The Aorus AD27QD tactical display offers a 144Hz QHD IPS gaming screen that has all the essential features plus a few added advantages via its feature-rich OSD. This new RGB-fied monitor was recently announced at CES 2019, creating a healthy headstart for a display that provides the current spec sheet sweet spot. The product is Gigabyte/Aorus’ first foray into the gaming display, but does it have what it takes to impress the enthusiasts like the brand’s GPUs and motherboards?
Aorus AD27QD Tactical Display Specifications
- Screen Size: 27 Inches
- Resolution: 1440p QHD
- Aspect Ratio: 16:9
- Panel Technology: In-Plane Switching (IPS)
- Refresh Rate: 144Hz
- Response Time: 4ms(1ms MPRT)
- Contrast Ratio:1000:1
- Brightness: 400 cd/m²
- Built-in Speakers: No
- Stand: Height – Yes
- Stand: Tilt – Yes
- Stand: Swivel – Yes
- Stand: Pivot– Yes
- VESA Compatibility: Yes (100 x 100)
- Connectivity: DisplayPort 1.2 x1, HDMI 2.0 x 2, USB 3.0 x 3, 3.5mm Headphone jacks
- Dimensions (W x H x D): 24.21” x 19.08” x 9.33”
- Weight: 17.64lbs
Design and Features
The Aorus AD27QD took an aesthetic formula that works for modern tastes and slightly modified it to fit the looks of its offerings and branding. The company is partial to aggressive lines and sharp angles, resulting in a device that looks gamer-centric but doesn’t go overboard into the gaudy category. The monitor’s nice matte black finish is always preferred, and we’re slightly thankful the designers did not overuse the bronze orange found on other Aorus offerings.
Aorus did exceedingly well in designing the AD27QD Tactical Display, providing a monitor that’s healthily aggressive-looking unlike some of its GPU offerings. The futuristic design works well because the firm toned down on other decorative features such as colored streaks or strips. But one thing they were blatantly unapologetic is the RGB lighting on the display which is spread all over the back.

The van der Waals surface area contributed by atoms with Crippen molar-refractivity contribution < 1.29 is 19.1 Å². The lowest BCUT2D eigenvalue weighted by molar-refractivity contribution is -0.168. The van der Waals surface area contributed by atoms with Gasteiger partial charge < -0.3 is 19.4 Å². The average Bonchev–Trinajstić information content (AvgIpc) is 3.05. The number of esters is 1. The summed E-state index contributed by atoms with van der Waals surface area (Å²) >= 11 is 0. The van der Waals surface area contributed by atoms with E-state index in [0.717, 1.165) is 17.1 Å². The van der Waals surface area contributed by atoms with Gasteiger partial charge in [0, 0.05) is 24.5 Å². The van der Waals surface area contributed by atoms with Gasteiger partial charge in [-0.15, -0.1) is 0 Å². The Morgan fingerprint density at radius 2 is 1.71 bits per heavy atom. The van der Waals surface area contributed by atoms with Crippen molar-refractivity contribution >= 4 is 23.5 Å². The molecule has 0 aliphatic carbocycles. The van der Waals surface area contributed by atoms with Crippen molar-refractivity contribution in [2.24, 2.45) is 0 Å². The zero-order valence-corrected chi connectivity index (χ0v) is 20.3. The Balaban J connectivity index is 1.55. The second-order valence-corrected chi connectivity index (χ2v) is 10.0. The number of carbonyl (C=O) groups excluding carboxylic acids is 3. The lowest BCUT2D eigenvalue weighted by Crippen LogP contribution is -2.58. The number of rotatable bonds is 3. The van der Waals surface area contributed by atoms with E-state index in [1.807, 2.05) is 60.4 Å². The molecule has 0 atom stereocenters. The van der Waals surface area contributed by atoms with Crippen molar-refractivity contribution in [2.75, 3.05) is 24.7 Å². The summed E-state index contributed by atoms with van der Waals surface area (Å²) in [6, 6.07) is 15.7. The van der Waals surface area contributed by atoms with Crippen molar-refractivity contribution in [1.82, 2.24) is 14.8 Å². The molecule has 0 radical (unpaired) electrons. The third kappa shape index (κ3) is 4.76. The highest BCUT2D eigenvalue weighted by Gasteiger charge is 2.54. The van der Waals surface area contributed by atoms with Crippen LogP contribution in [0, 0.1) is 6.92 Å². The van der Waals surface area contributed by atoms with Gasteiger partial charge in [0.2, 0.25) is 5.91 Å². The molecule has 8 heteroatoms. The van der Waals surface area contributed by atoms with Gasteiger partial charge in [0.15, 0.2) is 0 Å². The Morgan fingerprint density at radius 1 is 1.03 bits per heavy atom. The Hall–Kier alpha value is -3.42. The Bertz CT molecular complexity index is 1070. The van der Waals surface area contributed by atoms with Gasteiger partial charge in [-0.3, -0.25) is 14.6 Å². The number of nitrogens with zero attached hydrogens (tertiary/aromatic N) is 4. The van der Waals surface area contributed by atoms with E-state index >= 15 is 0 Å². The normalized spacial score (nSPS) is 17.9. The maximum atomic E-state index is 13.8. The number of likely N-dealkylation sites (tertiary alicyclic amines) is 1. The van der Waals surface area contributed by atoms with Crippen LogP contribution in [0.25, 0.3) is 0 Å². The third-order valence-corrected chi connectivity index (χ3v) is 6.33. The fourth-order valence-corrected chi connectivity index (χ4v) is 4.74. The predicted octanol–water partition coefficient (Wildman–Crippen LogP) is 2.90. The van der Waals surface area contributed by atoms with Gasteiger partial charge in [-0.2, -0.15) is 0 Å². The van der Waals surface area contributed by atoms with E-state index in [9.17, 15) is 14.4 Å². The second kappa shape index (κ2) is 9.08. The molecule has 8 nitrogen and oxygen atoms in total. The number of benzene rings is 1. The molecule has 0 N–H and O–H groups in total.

The display is bezel-free, save for the bottom strip which isn’t too distracting but could deter multi-display users who prefer portrait mode. The monitor’s proportions are within reasonable limits, but the uniquely designed stand adds a few inches of depth that you might want to consider. Build quality is very solid, so we have no doubts that this pioneering model is excellently durable.
The included stand is one of the best looking representations we have seen to date when it comes to designs focused on gaming. The penguin-feet base provides fantastic stability, while the spaceship-looking upright offers great ergonomics. You can tilt, swivel, and pivot the display, plus you can adjust height with a travel range of 5.1 inches.
The first unique characteristic of the Aorus AD27QD which is marketed by the Tactical Display moniker is the product’s connectivity layout. The usuals such as DisplayPort 1.2 and dual HDMI 2.0 slots are present along with USB slots for your peripherals. But what separates this display is the 3.5mm audio in/out jacks which are imbued with noise-canceling technology for clearer sound.
However, take note that you have to connect one USB port to your PC to allow the Aorus AD27QD to utilize its noise-canceling properties. Doing so will open the mic jack to receive and transmit audio which is filtered to have less unwanted noise than directly directing it to your mobo’s I/O.
Display and Performance
The Aorus AD27QD Tactical Display packs a 27-inch IPS panel with a 2560 x 1440 resolution, 144Hz refresh rate, and a 4ms response time that can be tightened to 1ms MPRT. The monitor has a 400cd/m2 backlight and a 1000:1 rated contrast ratio that goes along with extensive gamut coverages. The product is certified with DisplayHDR 400 which is the bare minimum for HDR gaming as listed by VESA.
The Aorus AD27QD is capable of excellent performance in color output thanks to its high-quality IPS panel. A colorimeter reveals that the display is capable of 100% sRGB with a little excess which in turn, equates to 89% Adobe RGB. This score falls a bit short of the manufacturer’s claims, but most competitors would struggle to equal or exceed this result.